Pechory

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Not to be confused with Pechora.
Pechory (English)
Печоры (Russian)
Petseri (Estonian)
-  Town[1]  -
Map of Russia - Pskov Oblast (2008-03).svg
Location of Pskov Oblast in Russia
Pechory is located in Pskov Oblast
Pechory
Pechory
Location of Pechory in Pskov Oblast
Coordinates: 57°49′N 27°37′E / 57.817°N 27.617°E / 57.817; 27.617Coordinates: 57°49′N 27°37′E / 57.817°N 27.617°E / 57.817; 27.617
Coat of Arms of Pechory (Pskov oblast).png
Coat of arms of Pechory Urban Settlement
Administrative status (as of February 2013)
Country Russia
Federal subject Pskov Oblast[1]
Administrative district Pechorsky District[1]
Administrative center of Pechorsky District[2]
Municipal status (as of February 2013)
Municipal district Pechorsky Municipal District[3]
Urban settlement Pechory Urban Settlement[3]
Administrative center of Pechorsky Municipal District,[4] Pechory Urban Settlement[3]
Statistics
Population (2010 Census) 11,195 inhabitants[5]
Time zone MSK (UTC+04:00)[6]
Founded 16th century[7]
Town status since 1776[7]
Postal code(s)[8] 181500, 181502
Pechory on WikiCommons

Pechory (Russian: Печо́ры; Estonian and Seto: Petseri) is a town and the administrative center of Pechorsky District in Pskov Oblast, Russia. Its population in the 2010 Census was 11,195,[5] having fallen from 13,056 recorded in the 2002 Census[9] and 11,935 in the 1989 Census.[10] This population includes a few hundred ethnic Estonians.

History[edit]

It was founded as a posad in the 16th century near the Pskov-Caves Monastery (which was established in the 15th century) and soon developed into an important trading post.[7] During the reign of Ivan the Terrible, Pechory was an important border stronghold. It was besieged numerous times by Russia's enemies: Stephen Báthory's forces sacked the settlement during the Siege of Pskov in 1581–1582,[7] and the Swedes or Polish stormed Pechory in 1592, 1611, 1615, and 1630, and from 1655 to 1657.[citation needed] Boris Sheremetev began his campaign of 1701 in Pechory[citation needed] and the fortification was besieged by Swedes in the course of the Great Northern War in 1701 and 1703.[7] After the war, Pechory lost its military significance.[7]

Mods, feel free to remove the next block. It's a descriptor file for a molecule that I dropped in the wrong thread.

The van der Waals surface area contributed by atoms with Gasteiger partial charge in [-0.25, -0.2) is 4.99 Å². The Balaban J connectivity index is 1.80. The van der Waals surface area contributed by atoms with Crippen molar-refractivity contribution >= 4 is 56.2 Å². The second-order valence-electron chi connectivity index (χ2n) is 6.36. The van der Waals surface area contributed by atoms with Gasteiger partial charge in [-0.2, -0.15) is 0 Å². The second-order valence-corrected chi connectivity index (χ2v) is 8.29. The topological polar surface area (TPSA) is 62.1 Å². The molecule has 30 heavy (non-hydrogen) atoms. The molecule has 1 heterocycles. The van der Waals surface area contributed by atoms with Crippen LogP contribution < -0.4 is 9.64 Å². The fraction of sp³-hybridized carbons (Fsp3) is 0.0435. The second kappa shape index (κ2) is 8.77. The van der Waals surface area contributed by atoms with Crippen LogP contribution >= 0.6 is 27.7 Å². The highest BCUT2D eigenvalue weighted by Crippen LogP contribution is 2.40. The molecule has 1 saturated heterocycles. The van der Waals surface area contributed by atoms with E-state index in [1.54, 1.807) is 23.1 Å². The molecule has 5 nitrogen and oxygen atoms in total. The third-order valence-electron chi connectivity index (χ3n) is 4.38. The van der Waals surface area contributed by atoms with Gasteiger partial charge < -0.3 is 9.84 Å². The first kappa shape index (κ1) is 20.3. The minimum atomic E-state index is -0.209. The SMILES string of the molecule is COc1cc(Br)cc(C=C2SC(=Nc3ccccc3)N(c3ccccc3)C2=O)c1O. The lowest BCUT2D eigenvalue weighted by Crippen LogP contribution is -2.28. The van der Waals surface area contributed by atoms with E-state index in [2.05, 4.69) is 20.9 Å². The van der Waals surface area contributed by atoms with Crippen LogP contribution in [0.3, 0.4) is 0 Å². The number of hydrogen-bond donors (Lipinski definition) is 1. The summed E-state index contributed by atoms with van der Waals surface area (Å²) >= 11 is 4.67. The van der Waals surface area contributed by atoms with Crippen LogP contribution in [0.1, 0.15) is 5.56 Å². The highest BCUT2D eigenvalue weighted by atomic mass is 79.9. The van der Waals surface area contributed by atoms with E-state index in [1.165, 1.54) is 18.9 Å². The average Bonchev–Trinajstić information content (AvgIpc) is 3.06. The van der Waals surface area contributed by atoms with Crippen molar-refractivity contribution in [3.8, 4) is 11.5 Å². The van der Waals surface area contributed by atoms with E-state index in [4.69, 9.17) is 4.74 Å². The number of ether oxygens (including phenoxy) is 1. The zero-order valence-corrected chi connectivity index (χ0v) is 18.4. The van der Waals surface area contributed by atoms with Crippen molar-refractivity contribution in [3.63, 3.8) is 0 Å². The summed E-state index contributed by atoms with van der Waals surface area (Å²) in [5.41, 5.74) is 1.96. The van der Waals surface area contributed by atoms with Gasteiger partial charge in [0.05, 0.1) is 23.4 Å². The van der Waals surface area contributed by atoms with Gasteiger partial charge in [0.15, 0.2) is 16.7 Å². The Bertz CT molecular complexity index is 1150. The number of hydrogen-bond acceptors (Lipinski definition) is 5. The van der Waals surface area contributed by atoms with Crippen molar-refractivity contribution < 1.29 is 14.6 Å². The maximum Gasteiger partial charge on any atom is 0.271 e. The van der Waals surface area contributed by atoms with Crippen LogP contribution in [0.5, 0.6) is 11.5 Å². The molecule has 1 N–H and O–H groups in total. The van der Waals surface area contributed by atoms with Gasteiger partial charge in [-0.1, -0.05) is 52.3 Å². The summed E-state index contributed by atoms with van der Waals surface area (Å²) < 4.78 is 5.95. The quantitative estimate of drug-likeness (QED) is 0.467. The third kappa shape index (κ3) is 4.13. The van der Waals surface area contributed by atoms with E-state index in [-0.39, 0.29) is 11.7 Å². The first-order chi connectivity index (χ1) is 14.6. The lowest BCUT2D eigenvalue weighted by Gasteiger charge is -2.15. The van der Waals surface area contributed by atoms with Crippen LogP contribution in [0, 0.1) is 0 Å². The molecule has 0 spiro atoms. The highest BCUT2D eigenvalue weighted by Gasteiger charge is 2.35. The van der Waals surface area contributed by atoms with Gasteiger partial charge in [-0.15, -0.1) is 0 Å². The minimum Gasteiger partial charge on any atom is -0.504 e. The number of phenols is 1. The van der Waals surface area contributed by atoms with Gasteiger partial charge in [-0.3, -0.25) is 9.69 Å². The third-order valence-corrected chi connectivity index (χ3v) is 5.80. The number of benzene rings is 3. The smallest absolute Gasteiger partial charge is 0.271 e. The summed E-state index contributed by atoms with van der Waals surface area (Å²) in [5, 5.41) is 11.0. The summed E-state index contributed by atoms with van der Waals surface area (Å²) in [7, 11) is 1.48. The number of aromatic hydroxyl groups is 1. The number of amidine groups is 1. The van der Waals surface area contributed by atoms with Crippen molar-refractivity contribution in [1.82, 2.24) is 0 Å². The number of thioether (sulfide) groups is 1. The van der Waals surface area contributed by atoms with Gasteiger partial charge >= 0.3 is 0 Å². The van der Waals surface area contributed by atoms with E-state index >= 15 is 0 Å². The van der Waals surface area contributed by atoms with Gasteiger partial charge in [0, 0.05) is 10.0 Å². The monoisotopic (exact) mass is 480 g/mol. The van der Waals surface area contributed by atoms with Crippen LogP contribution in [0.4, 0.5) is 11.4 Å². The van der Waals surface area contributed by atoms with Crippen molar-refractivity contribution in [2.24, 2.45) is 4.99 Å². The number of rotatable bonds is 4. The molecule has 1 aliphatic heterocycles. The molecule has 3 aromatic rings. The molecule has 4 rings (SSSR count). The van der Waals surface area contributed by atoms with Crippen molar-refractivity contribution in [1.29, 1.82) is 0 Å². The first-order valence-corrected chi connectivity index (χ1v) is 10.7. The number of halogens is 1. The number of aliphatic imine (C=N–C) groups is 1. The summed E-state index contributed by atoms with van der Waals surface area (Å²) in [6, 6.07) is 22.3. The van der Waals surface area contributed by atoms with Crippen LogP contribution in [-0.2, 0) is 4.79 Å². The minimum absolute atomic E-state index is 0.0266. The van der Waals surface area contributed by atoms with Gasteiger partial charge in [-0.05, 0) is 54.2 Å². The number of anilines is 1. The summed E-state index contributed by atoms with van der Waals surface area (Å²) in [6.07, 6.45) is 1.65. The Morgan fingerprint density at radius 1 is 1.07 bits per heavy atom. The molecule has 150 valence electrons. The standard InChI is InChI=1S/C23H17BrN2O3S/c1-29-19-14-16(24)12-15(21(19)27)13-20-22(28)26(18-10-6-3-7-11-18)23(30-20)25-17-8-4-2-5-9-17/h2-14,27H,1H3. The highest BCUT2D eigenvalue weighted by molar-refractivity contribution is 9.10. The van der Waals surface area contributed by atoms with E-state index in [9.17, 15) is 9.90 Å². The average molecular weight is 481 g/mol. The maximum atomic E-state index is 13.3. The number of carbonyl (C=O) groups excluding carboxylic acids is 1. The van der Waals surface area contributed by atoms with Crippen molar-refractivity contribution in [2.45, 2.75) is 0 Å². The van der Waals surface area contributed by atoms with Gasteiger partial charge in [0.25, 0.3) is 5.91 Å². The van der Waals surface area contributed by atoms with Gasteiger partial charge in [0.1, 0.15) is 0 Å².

In the course of the administrative reform carried out in 1708 by Peter the Great, the area was included into Ingermanland Governorate (known since 1710 as Saint Petersburg Governorate).[citation needed] In 1727, separate Novgorod Governorate was split off and in 1772, Pskov Governorate was established; it existed as Pskov Viceroyalty between 1777 and 1796.[citation needed] In 1776, Pechory was granted town rights[7] and Pechorsky Uyezd was established, but in 1797, the uyezd was abolished and the territory became a part of Pskovsky Uyezd of Pskov Governorate.[citation needed]

From February to December 1918, Pechory was occupied by the Germans. During the Estonian War of Independence, the town was occupied by the Estonian army on March 29, 1919. Under the terms of the Tartu Peace Treaty, Pechory and the territory around it, called Setomaa,[citation needed] were given to Estonia in 1920.[7]

During the years between the World Wars, Petseri, as it was called at that time, was the center of Petseri County, one of the eleven counties that made up the Republic of Estonia. Under the Estonian rule, the town population more than doubled, predominantly due to arrival of ethnic Estonians. In May 1925, most of the land owned by the Pskov-Caves Monastery was confiscated by the Estonian government. St. Peter's Lutheran Church was built in 1926. After the annexation of Estonia by the Soviet Union in 1940, the town originally remained a part of the Estonian SSR. During World War II, the town was occupied by the German Army from July 10, 1941 until August 11, 1944.[7]

On January 16, 1945,[7] Pechory and most of Petseri County were transferred to Pskov Oblast of the Russian SFSR and Pechorsky District was established.[11] In 1956, Pechory Secondary School No. 2 was opened for Estonian-speaking students.